Months passed, and my mother, brother and I worked to secure a decent life, with no escape from difficult times. We faced many hardships as always, but with our solid will, love and support for each other, we overcame them, and there were always beautiful, emotional and human moments that give us motivation and passion.

I contacted the University of Barcelona to inquire about the possibility of obtaining a place for me this year. I was sent the necessary papers to apply for the visa again

Meanwhile, I contacted the University of Barcelona to inquire about the possibility of obtaining a place for me this year. I was sent the necessary papers to apply for the visa again, and another complicated process began. I contacted the Spanish Embassy in Baghdad and they told me that I had to go to the Spanish Embassy in Ankara, Turkey, since I resided in the Kurdistan region. But it was very difficult to obtain a visa to Turkey unless I paid a huge fee, so I wrote to Baghdad again and explained to them the difficulty of the situation. They agreed to give me an appointment to submit my papers, but travelling from Erbil to Baghdad needs a visa and that would take time and money. I started laughing, yes, everything that was happening was a reason for laughter for me, and after a lot of correspondence between me and the embassy, and between the embassy and the university, a lawyer was appointed to go on my behalf to apply. In the meantime, the Covid-19 crisis began, and a general closure was announced in most countries.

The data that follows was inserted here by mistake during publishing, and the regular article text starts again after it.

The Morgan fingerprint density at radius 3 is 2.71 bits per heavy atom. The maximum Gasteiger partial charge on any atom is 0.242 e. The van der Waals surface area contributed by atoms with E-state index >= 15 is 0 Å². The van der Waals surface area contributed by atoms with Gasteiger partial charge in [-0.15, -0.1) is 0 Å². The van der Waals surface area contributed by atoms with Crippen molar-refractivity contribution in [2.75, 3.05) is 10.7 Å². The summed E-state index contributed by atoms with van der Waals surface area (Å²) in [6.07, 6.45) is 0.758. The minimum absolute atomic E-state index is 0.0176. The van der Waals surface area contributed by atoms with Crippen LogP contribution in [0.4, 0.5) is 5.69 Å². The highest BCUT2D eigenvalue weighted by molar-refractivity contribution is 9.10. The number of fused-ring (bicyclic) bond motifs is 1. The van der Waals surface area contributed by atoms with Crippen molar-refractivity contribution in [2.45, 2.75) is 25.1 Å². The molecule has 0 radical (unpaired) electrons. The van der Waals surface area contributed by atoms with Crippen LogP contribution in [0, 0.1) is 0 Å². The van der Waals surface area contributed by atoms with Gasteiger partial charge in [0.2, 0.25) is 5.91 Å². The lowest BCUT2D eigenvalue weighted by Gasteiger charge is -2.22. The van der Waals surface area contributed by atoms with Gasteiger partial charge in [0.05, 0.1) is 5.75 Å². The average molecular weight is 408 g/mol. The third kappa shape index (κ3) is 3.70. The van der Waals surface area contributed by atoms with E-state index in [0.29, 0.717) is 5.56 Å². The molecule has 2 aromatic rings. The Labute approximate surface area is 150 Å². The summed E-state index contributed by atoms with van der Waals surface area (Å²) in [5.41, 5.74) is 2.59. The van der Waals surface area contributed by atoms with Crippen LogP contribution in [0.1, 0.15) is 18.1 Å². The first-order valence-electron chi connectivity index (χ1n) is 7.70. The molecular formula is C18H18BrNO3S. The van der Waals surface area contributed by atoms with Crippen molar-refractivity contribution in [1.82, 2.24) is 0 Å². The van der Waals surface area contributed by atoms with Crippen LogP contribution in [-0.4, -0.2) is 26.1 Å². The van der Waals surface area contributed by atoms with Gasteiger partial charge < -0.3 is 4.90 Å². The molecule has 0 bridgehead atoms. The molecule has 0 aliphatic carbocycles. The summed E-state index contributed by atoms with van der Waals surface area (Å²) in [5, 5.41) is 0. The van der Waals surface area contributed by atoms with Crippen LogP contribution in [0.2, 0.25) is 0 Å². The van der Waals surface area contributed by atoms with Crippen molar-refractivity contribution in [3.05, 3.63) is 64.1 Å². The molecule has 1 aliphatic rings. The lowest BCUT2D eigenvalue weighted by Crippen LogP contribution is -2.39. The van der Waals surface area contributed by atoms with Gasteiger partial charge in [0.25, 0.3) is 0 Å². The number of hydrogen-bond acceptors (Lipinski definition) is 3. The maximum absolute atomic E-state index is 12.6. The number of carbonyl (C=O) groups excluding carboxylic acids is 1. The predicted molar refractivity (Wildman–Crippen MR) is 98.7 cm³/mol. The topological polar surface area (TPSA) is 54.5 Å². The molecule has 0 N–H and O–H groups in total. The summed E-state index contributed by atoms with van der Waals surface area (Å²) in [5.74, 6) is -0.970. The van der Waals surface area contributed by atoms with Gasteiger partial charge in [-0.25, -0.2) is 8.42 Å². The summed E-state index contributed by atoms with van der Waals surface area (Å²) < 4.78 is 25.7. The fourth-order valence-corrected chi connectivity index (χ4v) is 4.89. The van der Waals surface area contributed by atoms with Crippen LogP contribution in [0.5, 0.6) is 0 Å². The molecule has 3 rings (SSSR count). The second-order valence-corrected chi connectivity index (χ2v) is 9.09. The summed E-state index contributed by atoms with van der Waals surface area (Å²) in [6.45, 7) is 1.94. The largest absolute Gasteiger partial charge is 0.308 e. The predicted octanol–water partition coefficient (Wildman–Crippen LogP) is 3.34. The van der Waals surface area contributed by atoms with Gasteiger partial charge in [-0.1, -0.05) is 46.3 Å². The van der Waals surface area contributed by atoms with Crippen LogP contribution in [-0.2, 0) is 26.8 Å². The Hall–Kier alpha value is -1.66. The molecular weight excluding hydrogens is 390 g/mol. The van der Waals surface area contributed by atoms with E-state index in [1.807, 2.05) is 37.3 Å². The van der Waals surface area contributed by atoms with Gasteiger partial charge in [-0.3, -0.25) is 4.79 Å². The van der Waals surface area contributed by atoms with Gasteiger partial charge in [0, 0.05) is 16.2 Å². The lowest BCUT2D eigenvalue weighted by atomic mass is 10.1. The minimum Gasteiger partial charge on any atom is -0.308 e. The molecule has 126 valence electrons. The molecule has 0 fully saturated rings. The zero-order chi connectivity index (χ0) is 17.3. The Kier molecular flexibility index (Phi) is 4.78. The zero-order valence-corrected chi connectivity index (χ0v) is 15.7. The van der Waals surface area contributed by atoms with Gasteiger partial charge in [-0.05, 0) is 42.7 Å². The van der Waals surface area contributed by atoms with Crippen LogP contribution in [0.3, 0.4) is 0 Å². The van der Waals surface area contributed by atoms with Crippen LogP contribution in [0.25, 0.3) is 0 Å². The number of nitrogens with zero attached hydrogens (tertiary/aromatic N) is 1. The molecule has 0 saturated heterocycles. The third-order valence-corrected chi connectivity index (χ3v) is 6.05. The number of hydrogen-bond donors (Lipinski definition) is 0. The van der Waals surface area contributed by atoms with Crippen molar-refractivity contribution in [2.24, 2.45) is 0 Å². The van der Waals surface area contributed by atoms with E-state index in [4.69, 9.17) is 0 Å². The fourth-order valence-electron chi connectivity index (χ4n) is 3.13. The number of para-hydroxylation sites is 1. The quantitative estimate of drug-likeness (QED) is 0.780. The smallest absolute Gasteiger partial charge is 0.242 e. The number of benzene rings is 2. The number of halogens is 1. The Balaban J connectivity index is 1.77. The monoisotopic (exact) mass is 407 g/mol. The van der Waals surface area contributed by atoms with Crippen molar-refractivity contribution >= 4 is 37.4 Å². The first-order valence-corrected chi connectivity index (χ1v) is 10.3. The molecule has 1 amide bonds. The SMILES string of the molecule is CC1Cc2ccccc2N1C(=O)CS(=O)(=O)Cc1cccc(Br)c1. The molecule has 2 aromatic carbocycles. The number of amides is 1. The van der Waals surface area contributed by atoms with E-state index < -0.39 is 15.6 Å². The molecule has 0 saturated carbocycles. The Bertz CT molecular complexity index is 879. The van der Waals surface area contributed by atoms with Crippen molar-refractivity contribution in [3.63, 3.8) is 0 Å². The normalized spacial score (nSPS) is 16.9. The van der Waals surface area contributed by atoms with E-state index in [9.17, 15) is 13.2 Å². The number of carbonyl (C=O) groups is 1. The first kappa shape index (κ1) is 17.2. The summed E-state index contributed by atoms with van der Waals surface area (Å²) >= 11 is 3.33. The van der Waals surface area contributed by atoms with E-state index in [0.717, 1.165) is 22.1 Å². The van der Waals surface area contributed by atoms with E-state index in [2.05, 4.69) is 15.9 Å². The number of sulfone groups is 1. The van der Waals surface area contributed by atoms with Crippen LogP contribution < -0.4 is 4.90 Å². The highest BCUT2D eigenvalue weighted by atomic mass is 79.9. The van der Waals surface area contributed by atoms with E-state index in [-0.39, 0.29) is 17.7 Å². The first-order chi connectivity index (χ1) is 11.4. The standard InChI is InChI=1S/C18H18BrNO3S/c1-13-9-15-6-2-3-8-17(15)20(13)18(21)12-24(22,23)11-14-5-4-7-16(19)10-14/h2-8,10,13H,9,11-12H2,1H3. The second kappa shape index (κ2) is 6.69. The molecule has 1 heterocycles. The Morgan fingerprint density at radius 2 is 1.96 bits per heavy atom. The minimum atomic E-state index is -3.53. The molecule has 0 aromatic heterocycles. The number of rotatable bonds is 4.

Life returned to normal after a few months and, after much correspondence, I did an interview via Skype at the Spanish Consulate in Erbil, and then I got a visa at the beginning of 2021 after I wrote a pledge that I would not seek asylum there!